ISBN 0 85361 477 6
ISBN 978 0 85361 477 7

£ 11.90

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Edward M. Patterson                                                           
The Great Northern Railway of Ireland, maintained an independent existence for 77 years, much of that time prosperously established as the second largest and certainly the most enterprising of the Irish railway systems. Springing from the need to link Dublin and Belfast by rail, the Great Northern was the result of amalgamation of numerous smaller companies.

The system began in the mid-1830s. Ireland's population had by then risen to more than eight million, and it was increasing. Dublin was the capital and the only considerable city, but Belfast had embarked on industrialisation and was growing at a phenomenal rate. Between the two places the best means of communication was by coach, a 100 mile journey over rough roads. It took longer indeed to travel between Dublin and Belfast than it did to cross from either in a small vessel to the port of Liverpool.
Perhaps because no gathering of company promoters could be assembled who would agree on such a far-sighted railway policy, the Dublin-Belfast link had to be forged piecemeal. Rail access to Londonderry was similarly done in stages. Between these routes, the Ulster Railway had reached Clones, which was already on the course of the Dundalk & Enniskillen Railway. Secondary and branch lines were supplementing these main routes. Amalgamation of the four main line companies of the area took place in 1875-6.

The disaster of the Potato Famine initiated wholesale emigration from Ireland, and in the course of a century the population shrank by half. So it was that the Great Northern, was presented with the difficulty of paying its way. In spite of this the Great Northern was at its most prosperous in the 30 years or so preceding World War I. The political and technical changes which followed that conflict produced a rapid change in fortunes: the political division of Ireland, civil war, tariff restrictions, and above all the development of road transport, all  reacted against the Great Northern. Falling receipts and soaring operating costs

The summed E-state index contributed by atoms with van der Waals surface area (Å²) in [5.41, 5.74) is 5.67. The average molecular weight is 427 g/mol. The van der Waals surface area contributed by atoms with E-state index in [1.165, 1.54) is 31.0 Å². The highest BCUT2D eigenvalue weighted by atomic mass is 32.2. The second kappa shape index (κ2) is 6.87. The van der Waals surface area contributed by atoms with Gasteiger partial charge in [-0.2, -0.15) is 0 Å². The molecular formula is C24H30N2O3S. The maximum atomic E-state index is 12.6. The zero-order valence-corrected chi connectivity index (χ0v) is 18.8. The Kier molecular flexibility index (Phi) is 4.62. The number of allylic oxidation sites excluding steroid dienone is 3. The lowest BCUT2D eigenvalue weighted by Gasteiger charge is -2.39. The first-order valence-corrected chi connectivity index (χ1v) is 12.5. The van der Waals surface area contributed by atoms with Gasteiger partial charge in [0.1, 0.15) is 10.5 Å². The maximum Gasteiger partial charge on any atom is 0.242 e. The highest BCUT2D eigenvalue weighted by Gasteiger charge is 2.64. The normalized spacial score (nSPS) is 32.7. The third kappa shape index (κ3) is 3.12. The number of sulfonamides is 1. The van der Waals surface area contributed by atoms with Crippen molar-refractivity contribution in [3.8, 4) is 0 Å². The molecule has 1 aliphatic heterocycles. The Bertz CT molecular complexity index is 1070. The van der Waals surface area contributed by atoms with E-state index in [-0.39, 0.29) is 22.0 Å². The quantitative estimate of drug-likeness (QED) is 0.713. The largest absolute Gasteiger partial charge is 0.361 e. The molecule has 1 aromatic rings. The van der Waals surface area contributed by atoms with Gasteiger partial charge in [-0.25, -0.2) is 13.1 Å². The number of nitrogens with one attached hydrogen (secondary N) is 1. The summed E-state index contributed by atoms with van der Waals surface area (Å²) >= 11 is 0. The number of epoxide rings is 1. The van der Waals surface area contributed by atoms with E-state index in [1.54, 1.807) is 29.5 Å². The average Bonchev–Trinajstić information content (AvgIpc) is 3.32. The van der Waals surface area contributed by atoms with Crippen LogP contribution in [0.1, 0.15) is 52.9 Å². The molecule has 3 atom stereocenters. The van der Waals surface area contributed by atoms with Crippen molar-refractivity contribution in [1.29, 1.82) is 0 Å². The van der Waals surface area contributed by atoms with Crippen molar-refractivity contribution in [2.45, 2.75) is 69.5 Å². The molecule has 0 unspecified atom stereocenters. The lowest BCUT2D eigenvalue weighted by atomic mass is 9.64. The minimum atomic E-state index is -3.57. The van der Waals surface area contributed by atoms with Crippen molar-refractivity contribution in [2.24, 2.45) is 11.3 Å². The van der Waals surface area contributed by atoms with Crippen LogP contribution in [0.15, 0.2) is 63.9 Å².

brought the company to its knees shortly after the end of World War II. Five years of shared nationalisation followed, during which much of the system suffered closures. In 1958 what was left was divided and administered thereafter by the  Ulster Transport Authority and by Coras Iompair Eireann.

First published in 1962, in this new edition of The Great Northern Railway (Ireland) Dr Patterson's text remains largely unaltered, except where more recent research has revealed new data. The book is now illustrated throughout with 190 photographs and maps. Appendix One (List of Stations and Halts) has been significantly revised and updated. No attempt has been made to include a history of the former GNR(I) lines under UTA/NIR/CIE/IE auspices.

A5 format, 240 pages, 190 illustrations. It is printed on art paper throughout, with a full colour laminated card cover with a square-backed spine.

ISBN 0 85361 602 7
ISBN 978 0 85361 602 3

£ 14.95

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by Stanley C Jenkins                       


Pre-History and Origins of the
    Line (1846-1901)
Construction and Opening
The First Forty Years (1906-
The British Railways Era
The Route from London to
The Route from Ruislip to
    Princes Risborough
The Route from Princes
    Risborough to Banbury
The Branch Lines
Principal Locomotive Classes
    used on the GW&GC Joint
    Line 1906-1988
Sources and Further Reading